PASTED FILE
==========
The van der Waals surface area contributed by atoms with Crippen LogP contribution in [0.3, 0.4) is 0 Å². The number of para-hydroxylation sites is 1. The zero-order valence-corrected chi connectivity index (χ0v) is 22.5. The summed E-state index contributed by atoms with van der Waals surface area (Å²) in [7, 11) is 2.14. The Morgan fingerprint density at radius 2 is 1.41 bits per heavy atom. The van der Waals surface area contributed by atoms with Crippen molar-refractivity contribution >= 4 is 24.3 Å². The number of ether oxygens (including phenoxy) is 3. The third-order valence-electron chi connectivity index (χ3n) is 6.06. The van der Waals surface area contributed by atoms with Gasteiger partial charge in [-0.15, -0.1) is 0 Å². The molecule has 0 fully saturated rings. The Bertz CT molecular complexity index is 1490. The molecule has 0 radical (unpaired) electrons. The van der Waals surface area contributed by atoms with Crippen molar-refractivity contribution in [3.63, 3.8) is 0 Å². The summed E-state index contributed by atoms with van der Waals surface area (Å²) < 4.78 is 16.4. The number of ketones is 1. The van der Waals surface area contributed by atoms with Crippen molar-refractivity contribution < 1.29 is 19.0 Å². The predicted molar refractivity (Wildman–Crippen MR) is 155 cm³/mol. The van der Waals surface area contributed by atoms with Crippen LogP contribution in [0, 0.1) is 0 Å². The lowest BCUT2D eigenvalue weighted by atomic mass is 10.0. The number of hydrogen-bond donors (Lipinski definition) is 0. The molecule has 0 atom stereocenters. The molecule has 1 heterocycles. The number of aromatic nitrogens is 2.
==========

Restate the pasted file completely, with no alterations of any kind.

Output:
The van der Waals surface area contributed by atoms with Crippen LogP contribution in [0.3, 0.4) is 0 Å². The number of para-hydroxylation sites is 1. The zero-order valence-corrected chi connectivity index (χ0v) is 22.5. The summed E-state index contributed by atoms with van der Waals surface area (Å²) in [7, 11) is 2.14. The Morgan fingerprint density at radius 2 is 1.41 bits per heavy atom. The van der Waals surface area contributed by atoms with Crippen molar-refractivity contribution >= 4 is 24.3 Å². The number of ether oxygens (including phenoxy) is 3. The third-order valence-electron chi connectivity index (χ3n) is 6.06. The van der Waals surface area contributed by atoms with Gasteiger partial charge in [-0.15, -0.1) is 0 Å². The molecule has 0 fully saturated rings. The Bertz CT molecular complexity index is 1490. The molecule has 0 radical (unpaired) electrons. The van der Waals surface area contributed by atoms with Crippen molar-refractivity contribution in [3.63, 3.8) is 0 Å². The summed E-state index contributed by atoms with van der Waals surface area (Å²) < 4.78 is 16.4. The number of ketones is 1. The van der Waals surface area contributed by atoms with Crippen molar-refractivity contribution < 1.29 is 19.0 Å². The predicted molar refractivity (Wildman–Crippen MR) is 155 cm³/mol. The van der Waals surface area contributed by atoms with Crippen LogP contribution in [0, 0.1) is 0 Å². The lowest BCUT2D eigenvalue weighted by atomic mass is 10.0. The number of hydrogen-bond donors (Lipinski definition) is 0. The molecule has 0 atom stereocenters. The molecule has 1 heterocycles. The number of aromatic nitrogens is 2.